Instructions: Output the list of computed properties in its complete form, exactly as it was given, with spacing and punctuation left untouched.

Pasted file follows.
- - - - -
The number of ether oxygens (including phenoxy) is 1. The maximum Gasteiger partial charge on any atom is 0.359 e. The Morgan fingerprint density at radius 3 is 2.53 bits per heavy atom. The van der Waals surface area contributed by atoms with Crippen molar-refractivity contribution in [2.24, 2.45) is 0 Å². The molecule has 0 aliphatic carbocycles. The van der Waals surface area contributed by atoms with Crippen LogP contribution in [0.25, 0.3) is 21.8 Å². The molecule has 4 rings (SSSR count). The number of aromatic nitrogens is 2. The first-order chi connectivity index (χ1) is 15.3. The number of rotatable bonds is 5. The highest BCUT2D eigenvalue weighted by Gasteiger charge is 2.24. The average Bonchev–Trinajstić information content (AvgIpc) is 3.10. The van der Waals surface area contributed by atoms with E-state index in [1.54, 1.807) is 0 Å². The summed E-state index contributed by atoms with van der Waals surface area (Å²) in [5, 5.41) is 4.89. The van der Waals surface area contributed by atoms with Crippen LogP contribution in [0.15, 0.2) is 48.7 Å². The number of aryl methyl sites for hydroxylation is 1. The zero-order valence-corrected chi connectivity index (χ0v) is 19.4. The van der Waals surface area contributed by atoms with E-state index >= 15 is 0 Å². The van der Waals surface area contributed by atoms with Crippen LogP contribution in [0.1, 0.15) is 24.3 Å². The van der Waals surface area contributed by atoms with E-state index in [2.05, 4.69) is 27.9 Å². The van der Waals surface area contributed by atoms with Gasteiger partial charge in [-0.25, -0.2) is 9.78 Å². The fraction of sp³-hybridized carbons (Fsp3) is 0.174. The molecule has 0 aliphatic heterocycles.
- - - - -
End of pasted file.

The number of ether oxygens (including phenoxy) is 1. The maximum Gasteiger partial charge on any atom is 0.359 e. The Morgan fingerprint density at radius 3 is 2.53 bits per heavy atom. The van der Waals surface area contributed by atoms with Crippen molar-refractivity contribution in [2.24, 2.45) is 0 Å². The molecule has 0 aliphatic carbocycles. The van der Waals surface area contributed by atoms with Crippen LogP contribution in [0.25, 0.3) is 21.8 Å². The molecule has 4 rings (SSSR count). The number of aromatic nitrogens is 2. The first-order chi connectivity index (χ1) is 15.3. The number of rotatable bonds is 5. The highest BCUT2D eigenvalue weighted by Gasteiger charge is 2.24. The average Bonchev–Trinajstić information content (AvgIpc) is 3.10. The van der Waals surface area contributed by atoms with E-state index in [1.54, 1.807) is 0 Å². The summed E-state index contributed by atoms with van der Waals surface area (Å²) in [5, 5.41) is 4.89. The van der Waals surface area contributed by atoms with Crippen LogP contribution in [0.15, 0.2) is 48.7 Å². The number of aryl methyl sites for hydroxylation is 1. The zero-order valence-corrected chi connectivity index (χ0v) is 19.4. The van der Waals surface area contributed by atoms with E-state index >= 15 is 0 Å². The van der Waals surface area contributed by atoms with Crippen LogP contribution in [0.1, 0.15) is 24.3 Å². The van der Waals surface area contributed by atoms with E-state index in [2.05, 4.69) is 27.9 Å². The van der Waals surface area contributed by atoms with Gasteiger partial charge in [-0.25, -0.2) is 9.78 Å². The fraction of sp³-hybridized carbons (Fsp3) is 0.174. The molecule has 0 aliphatic heterocycles.